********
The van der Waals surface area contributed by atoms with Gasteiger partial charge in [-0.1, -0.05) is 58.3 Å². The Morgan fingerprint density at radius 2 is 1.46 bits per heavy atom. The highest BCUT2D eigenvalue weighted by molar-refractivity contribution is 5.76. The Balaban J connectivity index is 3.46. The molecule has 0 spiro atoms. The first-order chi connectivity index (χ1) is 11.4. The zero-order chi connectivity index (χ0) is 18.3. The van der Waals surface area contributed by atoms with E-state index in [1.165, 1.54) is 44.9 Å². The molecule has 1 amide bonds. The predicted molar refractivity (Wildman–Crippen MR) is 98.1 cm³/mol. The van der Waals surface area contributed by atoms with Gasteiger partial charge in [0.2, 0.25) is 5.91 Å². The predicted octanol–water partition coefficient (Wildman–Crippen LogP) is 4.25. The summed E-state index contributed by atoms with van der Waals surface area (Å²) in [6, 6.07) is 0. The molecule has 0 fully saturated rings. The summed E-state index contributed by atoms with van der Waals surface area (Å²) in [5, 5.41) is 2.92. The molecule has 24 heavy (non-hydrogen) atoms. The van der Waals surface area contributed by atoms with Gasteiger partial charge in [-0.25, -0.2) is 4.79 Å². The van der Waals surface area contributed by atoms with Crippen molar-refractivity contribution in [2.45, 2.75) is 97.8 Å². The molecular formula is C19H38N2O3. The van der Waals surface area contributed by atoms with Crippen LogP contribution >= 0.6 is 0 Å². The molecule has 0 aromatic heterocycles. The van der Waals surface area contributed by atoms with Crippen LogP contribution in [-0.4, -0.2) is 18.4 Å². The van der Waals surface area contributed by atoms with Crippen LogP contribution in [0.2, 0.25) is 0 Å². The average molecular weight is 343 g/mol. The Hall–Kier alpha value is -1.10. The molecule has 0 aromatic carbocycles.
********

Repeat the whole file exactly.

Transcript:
The van der Waals surface area contributed by atoms with Gasteiger partial charge in [-0.1, -0.05) is 58.3 Å². The Morgan fingerprint density at radius 2 is 1.46 bits per heavy atom. The highest BCUT2D eigenvalue weighted by molar-refractivity contribution is 5.76. The Balaban J connectivity index is 3.46. The molecule has 0 spiro atoms. The first-order chi connectivity index (χ1) is 11.4. The zero-order chi connectivity index (χ0) is 18.3. The van der Waals surface area contributed by atoms with E-state index in [1.165, 1.54) is 44.9 Å². The molecule has 1 amide bonds. The predicted molar refractivity (Wildman–Crippen MR) is 98.1 cm³/mol. The van der Waals surface area contributed by atoms with Gasteiger partial charge in [0.2, 0.25) is 5.91 Å². The predicted octanol–water partition coefficient (Wildman–Crippen LogP) is 4.25. The summed E-state index contributed by atoms with van der Waals surface area (Å²) in [6, 6.07) is 0. The molecule has 0 fully saturated rings. The summed E-state index contributed by atoms with van der Waals surface area (Å²) in [5, 5.41) is 2.92. The molecule has 24 heavy (non-hydrogen) atoms. The van der Waals surface area contributed by atoms with Gasteiger partial charge in [-0.25, -0.2) is 4.79 Å². The van der Waals surface area contributed by atoms with Crippen molar-refractivity contribution in [2.45, 2.75) is 97.8 Å². The molecular formula is C19H38N2O3. The van der Waals surface area contributed by atoms with Crippen LogP contribution >= 0.6 is 0 Å². The molecule has 0 aromatic heterocycles. The van der Waals surface area contributed by atoms with Crippen LogP contribution in [-0.4, -0.2) is 18.4 Å². The van der Waals surface area contributed by atoms with Crippen LogP contribution in [0.2, 0.25) is 0 Å². The average molecular weight is 343 g/mol. The Hall–Kier alpha value is -1.10. The molecule has 0 aromatic carbocycles.